"I talked to Mr. Brock about that and he has assured us that we are in compliance with the law with regard to putting that on the agenda," school board Chairman Dr. John Abraham said during an August board meeting.
However, Abraham ducked the question about whether he believed he had acted fairly by placing the item on the agenda the day of the meeting.
"I will defer to my colleague who knows his post better than I," he said, passing the question to Crooks.
Incidentally, Crooks and Abraham were two of the board members who voted more than 50 times in executive session since January 2007 in violation of Georgia's Open Meetings Act. He and the board also took part in 25 closed-door discussions of items the law says cannot be discussed in executive session. Crooks has blamed the violations on then-chairs Lindsey Tippins and Betty Gray, claiming there was nothing he could do since they were in charge at the time.
One of the arguments Hatcher made was that the school board's contract with T-Mobile was already signed on Sept. 9. He asked if the plaintiffs were going to reimburse the school district for any damages incurred if the board had to break its contract with T-Mobile.
However, Kim pointed out that not only had his request for a restraining order been filed on the same day the school district signed the contract with T-Mobile, but he had also sent an Aug. 31 letter to the school district requesting that it refrain from entering into a contract until an agreement could be reached.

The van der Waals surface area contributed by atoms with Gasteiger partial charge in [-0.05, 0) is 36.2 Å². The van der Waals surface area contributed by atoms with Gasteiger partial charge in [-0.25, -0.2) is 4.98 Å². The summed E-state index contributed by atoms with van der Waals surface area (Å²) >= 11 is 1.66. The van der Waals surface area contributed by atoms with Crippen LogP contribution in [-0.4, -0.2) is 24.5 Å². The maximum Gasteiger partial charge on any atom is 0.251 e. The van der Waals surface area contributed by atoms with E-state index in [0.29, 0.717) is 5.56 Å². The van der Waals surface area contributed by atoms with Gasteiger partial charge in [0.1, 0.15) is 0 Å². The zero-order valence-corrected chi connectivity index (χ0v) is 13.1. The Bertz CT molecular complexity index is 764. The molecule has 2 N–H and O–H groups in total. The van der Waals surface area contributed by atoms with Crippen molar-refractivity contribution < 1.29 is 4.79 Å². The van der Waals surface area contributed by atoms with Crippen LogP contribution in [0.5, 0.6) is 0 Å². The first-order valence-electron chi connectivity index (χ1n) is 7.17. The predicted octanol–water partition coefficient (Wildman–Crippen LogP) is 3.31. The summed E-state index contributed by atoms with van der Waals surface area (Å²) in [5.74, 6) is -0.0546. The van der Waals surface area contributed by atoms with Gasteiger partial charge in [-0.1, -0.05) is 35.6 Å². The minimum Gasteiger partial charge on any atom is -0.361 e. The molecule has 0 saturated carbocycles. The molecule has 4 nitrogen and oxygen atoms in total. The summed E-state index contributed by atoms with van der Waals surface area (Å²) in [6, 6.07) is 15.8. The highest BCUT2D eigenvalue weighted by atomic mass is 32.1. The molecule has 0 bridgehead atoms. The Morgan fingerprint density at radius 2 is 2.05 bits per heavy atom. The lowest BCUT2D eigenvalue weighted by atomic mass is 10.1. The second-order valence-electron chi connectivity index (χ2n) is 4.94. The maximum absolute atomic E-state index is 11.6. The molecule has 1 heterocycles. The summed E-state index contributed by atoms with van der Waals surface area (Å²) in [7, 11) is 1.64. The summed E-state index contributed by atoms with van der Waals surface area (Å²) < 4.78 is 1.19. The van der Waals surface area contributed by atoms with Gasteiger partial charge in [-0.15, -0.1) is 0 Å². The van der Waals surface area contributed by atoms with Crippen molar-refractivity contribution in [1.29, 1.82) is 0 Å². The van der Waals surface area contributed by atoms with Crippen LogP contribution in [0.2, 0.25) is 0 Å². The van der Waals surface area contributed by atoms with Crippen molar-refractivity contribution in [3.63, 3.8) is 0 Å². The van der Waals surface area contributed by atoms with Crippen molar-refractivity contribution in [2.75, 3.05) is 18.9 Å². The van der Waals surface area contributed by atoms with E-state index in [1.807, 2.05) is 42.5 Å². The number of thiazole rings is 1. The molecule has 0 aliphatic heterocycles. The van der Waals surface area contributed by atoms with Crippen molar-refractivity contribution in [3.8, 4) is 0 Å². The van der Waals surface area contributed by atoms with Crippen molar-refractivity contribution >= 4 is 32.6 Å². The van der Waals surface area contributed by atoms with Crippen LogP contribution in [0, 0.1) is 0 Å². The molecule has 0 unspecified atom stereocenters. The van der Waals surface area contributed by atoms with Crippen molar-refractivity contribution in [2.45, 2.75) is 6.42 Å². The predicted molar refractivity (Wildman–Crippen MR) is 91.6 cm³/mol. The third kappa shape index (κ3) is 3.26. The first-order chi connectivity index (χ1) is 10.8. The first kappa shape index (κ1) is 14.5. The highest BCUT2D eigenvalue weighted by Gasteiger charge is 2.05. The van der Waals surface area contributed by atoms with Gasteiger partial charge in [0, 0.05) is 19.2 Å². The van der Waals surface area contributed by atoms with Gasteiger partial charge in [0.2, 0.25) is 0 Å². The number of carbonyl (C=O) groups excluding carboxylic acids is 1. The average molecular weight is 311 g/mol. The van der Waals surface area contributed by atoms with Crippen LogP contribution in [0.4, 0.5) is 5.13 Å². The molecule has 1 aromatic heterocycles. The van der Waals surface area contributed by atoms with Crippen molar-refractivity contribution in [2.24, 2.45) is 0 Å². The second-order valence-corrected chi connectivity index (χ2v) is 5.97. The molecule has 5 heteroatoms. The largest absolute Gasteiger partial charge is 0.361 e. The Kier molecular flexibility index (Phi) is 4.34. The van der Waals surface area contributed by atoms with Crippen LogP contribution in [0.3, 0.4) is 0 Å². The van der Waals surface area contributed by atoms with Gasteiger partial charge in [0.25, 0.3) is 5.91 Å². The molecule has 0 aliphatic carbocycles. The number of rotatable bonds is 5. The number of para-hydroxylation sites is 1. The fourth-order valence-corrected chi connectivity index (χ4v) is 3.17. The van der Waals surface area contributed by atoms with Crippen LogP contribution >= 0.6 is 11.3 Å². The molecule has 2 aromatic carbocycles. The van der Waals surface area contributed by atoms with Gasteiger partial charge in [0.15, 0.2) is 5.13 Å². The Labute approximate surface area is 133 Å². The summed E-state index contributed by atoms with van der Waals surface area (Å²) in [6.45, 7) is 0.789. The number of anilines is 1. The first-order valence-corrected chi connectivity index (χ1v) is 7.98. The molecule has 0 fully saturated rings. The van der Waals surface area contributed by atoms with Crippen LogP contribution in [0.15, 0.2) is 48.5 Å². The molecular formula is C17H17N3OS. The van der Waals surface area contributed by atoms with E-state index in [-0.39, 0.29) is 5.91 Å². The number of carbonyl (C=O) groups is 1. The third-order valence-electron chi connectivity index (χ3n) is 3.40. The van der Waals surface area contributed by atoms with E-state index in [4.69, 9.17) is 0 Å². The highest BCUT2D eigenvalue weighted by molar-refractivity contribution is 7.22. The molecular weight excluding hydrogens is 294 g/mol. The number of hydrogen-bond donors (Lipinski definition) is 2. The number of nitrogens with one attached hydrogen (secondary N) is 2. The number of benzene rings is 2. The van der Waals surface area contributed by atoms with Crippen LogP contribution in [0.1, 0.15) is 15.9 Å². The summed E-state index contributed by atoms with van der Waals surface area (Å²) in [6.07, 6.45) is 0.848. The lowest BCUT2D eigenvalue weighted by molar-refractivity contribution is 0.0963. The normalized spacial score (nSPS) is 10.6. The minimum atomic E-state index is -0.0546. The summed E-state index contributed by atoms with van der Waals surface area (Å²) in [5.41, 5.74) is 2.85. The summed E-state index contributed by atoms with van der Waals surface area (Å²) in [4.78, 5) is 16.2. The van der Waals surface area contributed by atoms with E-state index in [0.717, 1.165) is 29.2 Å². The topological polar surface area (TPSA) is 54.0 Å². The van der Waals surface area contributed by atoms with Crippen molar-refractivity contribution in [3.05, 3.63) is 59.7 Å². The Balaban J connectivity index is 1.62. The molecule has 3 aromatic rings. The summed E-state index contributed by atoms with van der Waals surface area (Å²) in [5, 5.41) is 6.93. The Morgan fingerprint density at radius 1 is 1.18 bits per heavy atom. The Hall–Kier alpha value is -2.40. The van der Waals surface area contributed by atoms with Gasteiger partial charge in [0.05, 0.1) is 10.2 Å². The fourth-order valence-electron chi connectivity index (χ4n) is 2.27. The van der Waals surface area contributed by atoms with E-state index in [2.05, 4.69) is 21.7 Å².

Were the judge to allow the construction to begin on the tower, it would make it much more difficult to have the tower removed should the court side with the plaintiffs in the future, he said.
Marietta Daily Journal Publisher Otis Brumby Jr. echoed Fortson's comments, saying the approval of a cell tower was a Cobb School District decision.
"However, we, like most Cobb Countians, are concerned when legislative bodies vote on non-emergency matters with no advance notice to citizens. Basic fairness and Georgia law both require advance public notice through an advanced agenda release. The public, whether at the national, state or local level, is increasingly fed up with more and more shenanigans and deception from too many of our elected officials," Brumby said.